General Prerequisites: B2.1 Introduction to Representation Theory is recommended. A thorough knowledge of linear algebra and familiarity with group actions, quotient rings and vector spaces, isomorphism theorems and inner product spaces will be assumed. Some familiarity with the Jordan-HÃ¶lder theorem and the general ideas of representation theory will be an advantage.

Course Overview: Lie Algebras are mathematical objects which, besides being of interest in their own right, elucidate problems in several areas in mathematics. The classification of the finite-dimensional complex Lie algebras is a beautiful piece of applied linear algebra. The aims of this course are to introduce Lie algebras, develop some of the techniques for studying them, and describe parts of the classification mentioned above, especially the parts concerning root systems and Dynkin diagrams.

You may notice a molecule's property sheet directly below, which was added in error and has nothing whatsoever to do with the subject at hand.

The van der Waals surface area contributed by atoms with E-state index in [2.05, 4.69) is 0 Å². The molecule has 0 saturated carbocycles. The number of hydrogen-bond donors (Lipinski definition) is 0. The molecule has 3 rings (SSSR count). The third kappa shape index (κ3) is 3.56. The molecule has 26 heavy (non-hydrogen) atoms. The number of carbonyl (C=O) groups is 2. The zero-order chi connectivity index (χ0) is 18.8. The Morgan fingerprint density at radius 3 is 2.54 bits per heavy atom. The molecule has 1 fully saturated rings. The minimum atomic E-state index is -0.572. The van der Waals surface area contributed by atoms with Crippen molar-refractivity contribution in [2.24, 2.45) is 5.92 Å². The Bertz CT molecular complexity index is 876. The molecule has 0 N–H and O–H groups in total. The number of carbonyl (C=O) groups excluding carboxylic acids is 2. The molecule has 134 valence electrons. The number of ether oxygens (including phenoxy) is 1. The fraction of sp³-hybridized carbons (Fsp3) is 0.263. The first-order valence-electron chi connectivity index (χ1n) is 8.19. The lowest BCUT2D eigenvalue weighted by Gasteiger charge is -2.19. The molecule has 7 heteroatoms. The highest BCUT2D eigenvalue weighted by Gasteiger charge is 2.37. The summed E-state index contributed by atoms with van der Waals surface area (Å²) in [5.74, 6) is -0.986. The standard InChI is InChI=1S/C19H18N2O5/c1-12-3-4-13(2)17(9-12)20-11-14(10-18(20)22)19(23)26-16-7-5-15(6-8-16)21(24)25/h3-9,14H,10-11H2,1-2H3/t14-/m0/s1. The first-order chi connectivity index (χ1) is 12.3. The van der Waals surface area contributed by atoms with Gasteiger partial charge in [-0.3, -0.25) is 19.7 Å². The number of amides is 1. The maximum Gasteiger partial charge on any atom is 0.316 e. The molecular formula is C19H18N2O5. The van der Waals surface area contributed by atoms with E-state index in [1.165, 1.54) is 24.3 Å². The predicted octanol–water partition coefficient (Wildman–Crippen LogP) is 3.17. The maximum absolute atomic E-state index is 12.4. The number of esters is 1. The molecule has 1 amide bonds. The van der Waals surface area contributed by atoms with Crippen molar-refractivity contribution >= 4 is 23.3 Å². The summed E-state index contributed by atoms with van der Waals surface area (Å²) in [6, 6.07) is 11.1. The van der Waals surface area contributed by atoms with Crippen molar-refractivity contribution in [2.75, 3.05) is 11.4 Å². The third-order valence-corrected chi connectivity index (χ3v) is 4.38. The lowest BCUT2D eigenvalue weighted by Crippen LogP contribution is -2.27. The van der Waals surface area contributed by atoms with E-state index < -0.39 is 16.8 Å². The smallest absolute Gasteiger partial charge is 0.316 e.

Learning Outcomes: By the end of the course, students will be able to

Identify the basic classes of Lie algebras - nilpotent, solvable and simisimple, and be able to give examples of them.

Use basic notions such as ideals and representations to analyse the structure of Lie algebras, and employ the Cartan criteria in problems.

Use the theory developed in the course to calculate the Dynkin Diagram of (semi)simple Lie algebra in examples.

Course Synopsis: Definition of Lie algebras, small-dimensional examples, some classical groups and their Lie algebras (treated informally). Ideals, subalgebras, homomorphisms, modules.

Nilpotent algebras, Engel's theorem; soluble algebras, Lie's theorem. Semisimple algebras and Killing form, Cartan's criteria for solubility and semisimplicity, Weyl's theorem on complete reducibility of representations of semisimple Lie algebras.

The root space decomposition of a Lie algebra; root systems, Cartan matrices and Dynkin diagrams. Discussion of classification of irreducible root systems and semisimple Lie algebras.